The major aim of the proposal is to obtain novel insights into the ability of plant species to adapt to changing climatic conditions by exploring their functional differentiation along natural gradients. Specifically, I propose to elucidate adaptive strategies of long-lived shrub-line forming species with contrasting strategies to changing climatic conditions (in natural experimental settings). The study will allow disentangling the independent and combined effects of temperature and water availability on functional traits (morphological and biochemical) without confounding effects of other factors. The study will also enable to analyse the direction and magnitude of shift in trait values (as per trait driver theory) along climatic gradients and elucidate the relative role of various factors (e.g. climatic, spatial, organisational) causing functional trait variability (e.g. intra-individual to inter-population). We will get insights into specific traits that are favoured at particular climate (e.g. at colder and drier, colder and wet etc.). Further, combination gradients and virtual transplant experiment will allow to verify the direct link between species traits and climatic conditions, at short and long temporal scales, respectively. In addition, the project will allow to test if the functional responses of single species to climatic variability can be generalized to whole communities.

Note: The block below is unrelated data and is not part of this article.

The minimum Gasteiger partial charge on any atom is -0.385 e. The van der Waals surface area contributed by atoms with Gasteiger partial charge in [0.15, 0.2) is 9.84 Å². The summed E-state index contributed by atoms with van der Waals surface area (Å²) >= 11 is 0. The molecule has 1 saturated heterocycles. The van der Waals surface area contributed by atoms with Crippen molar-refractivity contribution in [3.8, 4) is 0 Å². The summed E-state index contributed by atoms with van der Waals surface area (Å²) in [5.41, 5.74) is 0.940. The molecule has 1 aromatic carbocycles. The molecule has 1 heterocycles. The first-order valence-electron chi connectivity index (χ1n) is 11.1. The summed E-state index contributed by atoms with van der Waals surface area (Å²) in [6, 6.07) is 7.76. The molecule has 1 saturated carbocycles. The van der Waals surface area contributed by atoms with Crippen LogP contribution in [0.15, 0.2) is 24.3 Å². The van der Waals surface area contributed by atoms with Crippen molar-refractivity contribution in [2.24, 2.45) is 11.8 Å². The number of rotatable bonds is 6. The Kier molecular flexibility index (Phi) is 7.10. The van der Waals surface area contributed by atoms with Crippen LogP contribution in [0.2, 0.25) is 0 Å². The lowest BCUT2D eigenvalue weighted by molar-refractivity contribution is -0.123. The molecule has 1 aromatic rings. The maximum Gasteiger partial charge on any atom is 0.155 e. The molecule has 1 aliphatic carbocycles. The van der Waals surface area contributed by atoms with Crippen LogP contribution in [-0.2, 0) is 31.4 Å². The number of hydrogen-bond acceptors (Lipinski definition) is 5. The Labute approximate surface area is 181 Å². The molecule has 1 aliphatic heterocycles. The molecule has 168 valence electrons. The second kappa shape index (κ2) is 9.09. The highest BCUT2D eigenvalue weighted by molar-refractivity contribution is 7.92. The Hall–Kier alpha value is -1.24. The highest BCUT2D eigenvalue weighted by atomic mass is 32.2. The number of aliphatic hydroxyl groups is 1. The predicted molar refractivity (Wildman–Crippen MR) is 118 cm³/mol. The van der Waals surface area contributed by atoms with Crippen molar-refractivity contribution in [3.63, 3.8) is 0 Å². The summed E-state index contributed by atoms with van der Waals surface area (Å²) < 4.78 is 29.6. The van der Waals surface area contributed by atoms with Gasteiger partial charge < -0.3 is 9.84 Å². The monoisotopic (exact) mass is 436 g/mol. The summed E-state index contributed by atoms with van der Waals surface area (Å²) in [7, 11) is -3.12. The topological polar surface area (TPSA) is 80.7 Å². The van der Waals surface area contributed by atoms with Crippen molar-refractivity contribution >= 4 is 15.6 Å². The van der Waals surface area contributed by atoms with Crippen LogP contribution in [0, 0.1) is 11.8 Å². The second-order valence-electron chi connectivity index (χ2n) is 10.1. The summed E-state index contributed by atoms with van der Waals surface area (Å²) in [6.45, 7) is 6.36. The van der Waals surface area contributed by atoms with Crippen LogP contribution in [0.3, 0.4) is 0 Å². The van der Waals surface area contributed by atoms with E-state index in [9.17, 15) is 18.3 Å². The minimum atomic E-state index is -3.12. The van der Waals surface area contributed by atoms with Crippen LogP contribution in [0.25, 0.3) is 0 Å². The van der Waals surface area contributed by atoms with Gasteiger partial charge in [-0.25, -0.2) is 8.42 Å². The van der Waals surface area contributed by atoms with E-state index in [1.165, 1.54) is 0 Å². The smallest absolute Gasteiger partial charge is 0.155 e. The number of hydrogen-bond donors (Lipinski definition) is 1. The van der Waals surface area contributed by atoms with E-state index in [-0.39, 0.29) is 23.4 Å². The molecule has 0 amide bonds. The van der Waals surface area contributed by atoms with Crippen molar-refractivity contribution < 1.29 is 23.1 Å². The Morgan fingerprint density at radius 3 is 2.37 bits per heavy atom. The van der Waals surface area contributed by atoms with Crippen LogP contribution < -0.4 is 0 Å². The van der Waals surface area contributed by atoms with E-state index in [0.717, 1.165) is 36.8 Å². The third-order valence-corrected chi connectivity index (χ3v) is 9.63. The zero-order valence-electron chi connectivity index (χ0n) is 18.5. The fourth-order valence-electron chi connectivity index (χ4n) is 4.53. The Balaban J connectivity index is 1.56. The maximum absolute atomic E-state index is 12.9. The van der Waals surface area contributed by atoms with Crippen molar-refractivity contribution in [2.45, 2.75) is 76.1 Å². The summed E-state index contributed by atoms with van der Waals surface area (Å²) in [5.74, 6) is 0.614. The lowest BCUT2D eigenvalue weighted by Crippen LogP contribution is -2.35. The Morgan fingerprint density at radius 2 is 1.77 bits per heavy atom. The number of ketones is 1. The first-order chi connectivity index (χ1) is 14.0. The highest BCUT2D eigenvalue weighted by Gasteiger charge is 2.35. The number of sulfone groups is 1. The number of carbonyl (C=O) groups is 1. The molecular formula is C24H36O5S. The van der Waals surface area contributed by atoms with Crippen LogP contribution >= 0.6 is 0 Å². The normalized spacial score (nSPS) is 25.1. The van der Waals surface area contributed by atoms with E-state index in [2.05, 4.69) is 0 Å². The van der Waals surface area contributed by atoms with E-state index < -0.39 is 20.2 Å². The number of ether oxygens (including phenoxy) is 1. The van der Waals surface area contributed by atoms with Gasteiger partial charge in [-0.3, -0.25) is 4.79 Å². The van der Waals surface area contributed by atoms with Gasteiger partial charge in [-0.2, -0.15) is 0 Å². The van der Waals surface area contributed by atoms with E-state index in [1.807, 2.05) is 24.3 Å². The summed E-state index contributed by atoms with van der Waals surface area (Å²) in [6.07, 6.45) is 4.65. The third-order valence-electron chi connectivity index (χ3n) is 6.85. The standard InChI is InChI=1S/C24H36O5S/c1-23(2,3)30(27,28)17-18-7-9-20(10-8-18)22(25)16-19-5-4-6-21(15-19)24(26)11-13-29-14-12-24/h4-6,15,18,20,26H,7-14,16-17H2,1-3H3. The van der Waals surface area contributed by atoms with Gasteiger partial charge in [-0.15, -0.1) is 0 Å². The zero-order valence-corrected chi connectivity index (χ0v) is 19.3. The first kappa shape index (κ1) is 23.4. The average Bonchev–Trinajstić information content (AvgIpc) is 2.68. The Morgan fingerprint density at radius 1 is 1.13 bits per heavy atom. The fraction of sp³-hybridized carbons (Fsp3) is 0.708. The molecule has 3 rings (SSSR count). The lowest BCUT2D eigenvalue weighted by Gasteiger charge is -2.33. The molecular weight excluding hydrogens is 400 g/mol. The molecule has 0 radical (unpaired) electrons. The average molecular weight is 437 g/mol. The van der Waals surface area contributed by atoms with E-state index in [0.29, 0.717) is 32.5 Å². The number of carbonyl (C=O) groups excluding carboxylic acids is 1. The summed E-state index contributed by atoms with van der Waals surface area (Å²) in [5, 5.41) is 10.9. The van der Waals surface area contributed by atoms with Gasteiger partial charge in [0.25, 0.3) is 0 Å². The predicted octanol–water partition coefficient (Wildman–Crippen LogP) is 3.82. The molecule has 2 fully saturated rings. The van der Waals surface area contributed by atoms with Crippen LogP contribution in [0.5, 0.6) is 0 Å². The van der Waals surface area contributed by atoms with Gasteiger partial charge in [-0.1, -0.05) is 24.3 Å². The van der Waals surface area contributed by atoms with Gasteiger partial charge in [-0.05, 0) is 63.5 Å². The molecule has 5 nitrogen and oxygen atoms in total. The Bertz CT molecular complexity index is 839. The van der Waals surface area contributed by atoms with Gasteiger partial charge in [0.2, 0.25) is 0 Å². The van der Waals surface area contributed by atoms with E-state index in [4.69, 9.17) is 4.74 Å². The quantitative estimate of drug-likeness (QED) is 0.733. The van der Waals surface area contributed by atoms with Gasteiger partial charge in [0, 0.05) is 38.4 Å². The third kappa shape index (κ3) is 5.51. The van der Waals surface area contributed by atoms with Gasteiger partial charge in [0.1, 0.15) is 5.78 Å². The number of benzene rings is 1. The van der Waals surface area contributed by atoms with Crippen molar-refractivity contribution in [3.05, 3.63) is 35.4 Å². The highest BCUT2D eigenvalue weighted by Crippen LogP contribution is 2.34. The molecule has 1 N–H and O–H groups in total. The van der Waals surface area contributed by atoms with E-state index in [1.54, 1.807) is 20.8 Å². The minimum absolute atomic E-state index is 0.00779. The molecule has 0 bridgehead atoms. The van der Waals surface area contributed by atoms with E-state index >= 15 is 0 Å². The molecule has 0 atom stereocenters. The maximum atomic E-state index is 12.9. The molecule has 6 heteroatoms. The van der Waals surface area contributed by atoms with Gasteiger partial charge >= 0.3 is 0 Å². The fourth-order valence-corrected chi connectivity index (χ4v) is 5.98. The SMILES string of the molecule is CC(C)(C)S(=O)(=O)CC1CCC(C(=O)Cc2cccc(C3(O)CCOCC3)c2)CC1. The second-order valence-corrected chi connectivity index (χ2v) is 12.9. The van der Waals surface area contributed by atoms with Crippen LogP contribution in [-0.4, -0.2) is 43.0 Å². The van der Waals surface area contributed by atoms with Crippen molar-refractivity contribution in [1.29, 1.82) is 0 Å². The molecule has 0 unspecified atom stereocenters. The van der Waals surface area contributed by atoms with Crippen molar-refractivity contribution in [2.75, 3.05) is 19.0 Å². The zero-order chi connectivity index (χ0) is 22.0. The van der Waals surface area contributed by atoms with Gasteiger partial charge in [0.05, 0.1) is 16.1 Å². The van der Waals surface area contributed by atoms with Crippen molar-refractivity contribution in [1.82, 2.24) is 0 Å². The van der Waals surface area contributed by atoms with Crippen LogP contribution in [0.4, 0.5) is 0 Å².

This fellowship will be a perfect stepping stone in achieving my career goal to become a researcher at the top of the interdisciplinary field of population and community ecology in climatically heterogenous and diverse high elevation ecosystems. My quality as a researcher will be improved by the new skills and deepened knowledge that I will acquire at the Institute of Botany of the Czech Academy of Sciences and Helmholtz Centre for Environmental Research, Germany.
Call for proposal
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